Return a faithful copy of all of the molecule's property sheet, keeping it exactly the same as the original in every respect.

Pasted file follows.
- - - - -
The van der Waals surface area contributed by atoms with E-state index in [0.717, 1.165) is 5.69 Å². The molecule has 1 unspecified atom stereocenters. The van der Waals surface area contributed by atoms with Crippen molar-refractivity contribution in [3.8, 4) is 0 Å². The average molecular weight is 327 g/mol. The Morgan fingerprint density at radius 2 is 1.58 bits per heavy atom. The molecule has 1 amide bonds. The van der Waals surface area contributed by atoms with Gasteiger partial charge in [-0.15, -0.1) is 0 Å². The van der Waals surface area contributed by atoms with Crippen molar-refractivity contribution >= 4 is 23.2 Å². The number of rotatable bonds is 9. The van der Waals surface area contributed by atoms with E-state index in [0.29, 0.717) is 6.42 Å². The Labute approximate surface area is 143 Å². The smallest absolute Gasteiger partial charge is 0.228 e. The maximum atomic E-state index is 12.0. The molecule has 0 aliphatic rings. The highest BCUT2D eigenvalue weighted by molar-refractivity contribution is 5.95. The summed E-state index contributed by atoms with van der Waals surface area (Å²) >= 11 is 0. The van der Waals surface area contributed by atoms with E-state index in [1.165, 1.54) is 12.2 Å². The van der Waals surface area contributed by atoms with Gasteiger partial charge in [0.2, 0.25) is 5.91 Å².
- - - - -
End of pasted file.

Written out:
The van der Waals surface area contributed by atoms with E-state index in [0.717, 1.165) is 5.69 Å². The molecule has 1 unspecified atom stereocenters. The van der Waals surface area contributed by atoms with Crippen molar-refractivity contribution in [3.8, 4) is 0 Å². The average molecular weight is 327 g/mol. The Morgan fingerprint density at radius 2 is 1.58 bits per heavy atom. The molecule has 1 amide bonds. The van der Waals surface area contributed by atoms with Gasteiger partial charge in [-0.15, -0.1) is 0 Å². The van der Waals surface area contributed by atoms with Crippen molar-refractivity contribution >= 4 is 23.2 Å². The number of rotatable bonds is 9. The van der Waals surface area contributed by atoms with E-state index in [0.29, 0.717) is 6.42 Å². The Labute approximate surface area is 143 Å². The smallest absolute Gasteiger partial charge is 0.228 e. The maximum atomic E-state index is 12.0. The molecule has 0 aliphatic rings. The highest BCUT2D eigenvalue weighted by molar-refractivity contribution is 5.95. The summed E-state index contributed by atoms with van der Waals surface area (Å²) >= 11 is 0. The van der Waals surface area contributed by atoms with E-state index in [1.165, 1.54) is 12.2 Å². The van der Waals surface area contributed by atoms with Gasteiger partial charge in [0.2, 0.25) is 5.91 Å².